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Stephanie Meyer Is Writing 2 New ‘Twilight’ Books—Here’s What We Think They Should Be About

When Stephanie Meyer announced she’d be writing two new Twilight books, my first thought was: What more is there to say? 

Don’t get me wrong—like many youths who grew up in the late 2000s, I was an avid Twihard and Edward Cullen apologist. I read all the books, including the companion novellas and whatever snippets of Meyers writing that happened to leak on the web. I even binge-read Midnight Sun, a literal retelling of the first Twilight book (from Edward’s point of view, obviously), when it came a decade after the original saga. Stephanie Meyer already had a chokehold on my teen years—isn’t it about time that she finally lets me breathe in peace?

And that’s when I realized: Absolutely not. Unfortunately for me, Meyer could write a million Twilight books and I would grudgingly read every one with the morbid fascination of an adult unraveling the unhinged obsession of my coming of age years. As much as I recognize it would probably be best for Meyer’s reputation to not dig too deeply into the bizarre editorial choices she made during the original run of her story, there’s honestly nothing more I want than for her to simply say more.

So here it is: My definitive list of guesses about what these two new books could possibly be about (and how each one will restore my faith in Twilight or completely destroy it).

1. A Jacob and Renesmee love story (which somehow makes the whole imprinting thing seem even worse)

Stephanie Meyer was really taking a risk when she made a full-grown man fall in love with (oh, I’m sorry, “imprint” on) a literal newborn baby. Like, this infant literally existed outside of her mother’s womb for, what? Five seconds? Before Jacob was ready to risk it all for her. Meyer tried to explain it away by having Jacob assure Bella that his love for her little tiny baby daughter is only platonic—for now, because whether Bella or Edward or Renesmee wants it or not, she’s getting hitched to this wolf-man.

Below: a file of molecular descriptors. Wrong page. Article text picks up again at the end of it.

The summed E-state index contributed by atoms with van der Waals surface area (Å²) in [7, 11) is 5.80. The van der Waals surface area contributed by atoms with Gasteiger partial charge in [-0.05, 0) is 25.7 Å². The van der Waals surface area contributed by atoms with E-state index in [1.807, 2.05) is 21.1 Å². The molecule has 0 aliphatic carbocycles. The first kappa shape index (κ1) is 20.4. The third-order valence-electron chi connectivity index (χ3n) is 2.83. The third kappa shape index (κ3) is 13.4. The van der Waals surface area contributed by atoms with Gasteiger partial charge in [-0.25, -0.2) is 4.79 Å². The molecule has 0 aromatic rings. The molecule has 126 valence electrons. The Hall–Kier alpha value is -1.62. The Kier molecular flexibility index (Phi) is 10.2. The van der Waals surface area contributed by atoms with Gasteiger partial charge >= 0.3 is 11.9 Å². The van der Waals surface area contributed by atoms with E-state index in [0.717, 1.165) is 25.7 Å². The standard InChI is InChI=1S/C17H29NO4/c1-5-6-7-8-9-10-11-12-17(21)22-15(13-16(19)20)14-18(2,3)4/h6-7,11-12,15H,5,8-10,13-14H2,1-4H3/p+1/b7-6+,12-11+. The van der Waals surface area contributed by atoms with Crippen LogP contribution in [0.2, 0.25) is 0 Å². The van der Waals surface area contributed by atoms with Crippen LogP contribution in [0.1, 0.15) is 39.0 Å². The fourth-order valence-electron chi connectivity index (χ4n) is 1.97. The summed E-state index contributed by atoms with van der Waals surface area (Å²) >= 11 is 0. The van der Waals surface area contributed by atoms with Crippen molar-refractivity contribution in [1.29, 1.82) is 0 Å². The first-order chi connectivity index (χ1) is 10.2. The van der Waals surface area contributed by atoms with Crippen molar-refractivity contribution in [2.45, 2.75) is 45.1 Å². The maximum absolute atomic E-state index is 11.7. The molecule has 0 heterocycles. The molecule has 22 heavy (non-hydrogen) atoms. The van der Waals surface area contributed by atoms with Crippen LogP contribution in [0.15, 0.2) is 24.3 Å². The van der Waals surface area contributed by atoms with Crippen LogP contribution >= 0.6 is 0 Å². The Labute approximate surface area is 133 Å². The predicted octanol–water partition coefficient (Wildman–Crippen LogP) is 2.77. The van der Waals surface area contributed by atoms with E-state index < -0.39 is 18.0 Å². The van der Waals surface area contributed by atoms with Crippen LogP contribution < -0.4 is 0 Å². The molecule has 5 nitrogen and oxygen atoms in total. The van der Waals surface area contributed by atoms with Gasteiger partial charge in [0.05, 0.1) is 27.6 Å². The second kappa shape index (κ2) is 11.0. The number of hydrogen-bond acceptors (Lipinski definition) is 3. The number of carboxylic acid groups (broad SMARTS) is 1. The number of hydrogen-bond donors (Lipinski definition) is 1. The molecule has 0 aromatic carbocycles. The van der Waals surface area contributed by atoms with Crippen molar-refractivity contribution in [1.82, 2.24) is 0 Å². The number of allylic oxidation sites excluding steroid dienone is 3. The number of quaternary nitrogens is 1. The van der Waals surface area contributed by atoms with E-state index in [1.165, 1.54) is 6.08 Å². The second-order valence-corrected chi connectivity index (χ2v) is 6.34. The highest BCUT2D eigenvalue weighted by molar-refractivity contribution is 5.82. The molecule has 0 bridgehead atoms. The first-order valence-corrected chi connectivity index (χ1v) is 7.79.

This book would be Meyer’s attempt to respond to the Discourse surrounding Jacob and Renesmee’s relationship, and I promise you, it will actually make it worse. It will take place seven years after Breaking Dawn, but Renesmee will already have the body of a 30-year-old and the psyche of an 80-year-old somehow. She’ll realize that her feelings for Jacob actually aren’t platonic (and that Jacob’s never were), and their relationship will tentatively begin—and Charlie Swan will probably be the only voice of reason here, because he can explain away his daughter getting pregnant and having a child within weeks, and he can suspend his disbelief when his granddaughter ages like five years every day, but he simply cannot wrap his head around the fact that the man he once thought could be his son-in-law is now his… grandson-in-law?

Anyway, there might be a love triangle as Renesmee grapples with the fact that she never really had any agency in her love life at all, and there’s totally a possibility that she’ll get pregnant with a part-vampire-part-shapeshifter-part-human and it will be a whole big thing, and for some reason that “big thing” will not involve the fact that this child is only 26 years younger than her grandmother.

2. A Jasper origin story that would somehow be even worse than the Renesmee and Jacob love story

If there’s one thing Stephanie Meyer likes to do, it’s gloss over the fact that Jasper was literally a Confederate soldier during the Civil War. Sure, he’s got a lot to say when it comes to organizing and fighting against a vampire army, but I promise you nothing good could come from hearing anything else from him. But alas, I already learned some harrowing details about him from Midnight Sun, and it’s probably about time that I learn something else about him that will make my brain want to explode into a million little pieces.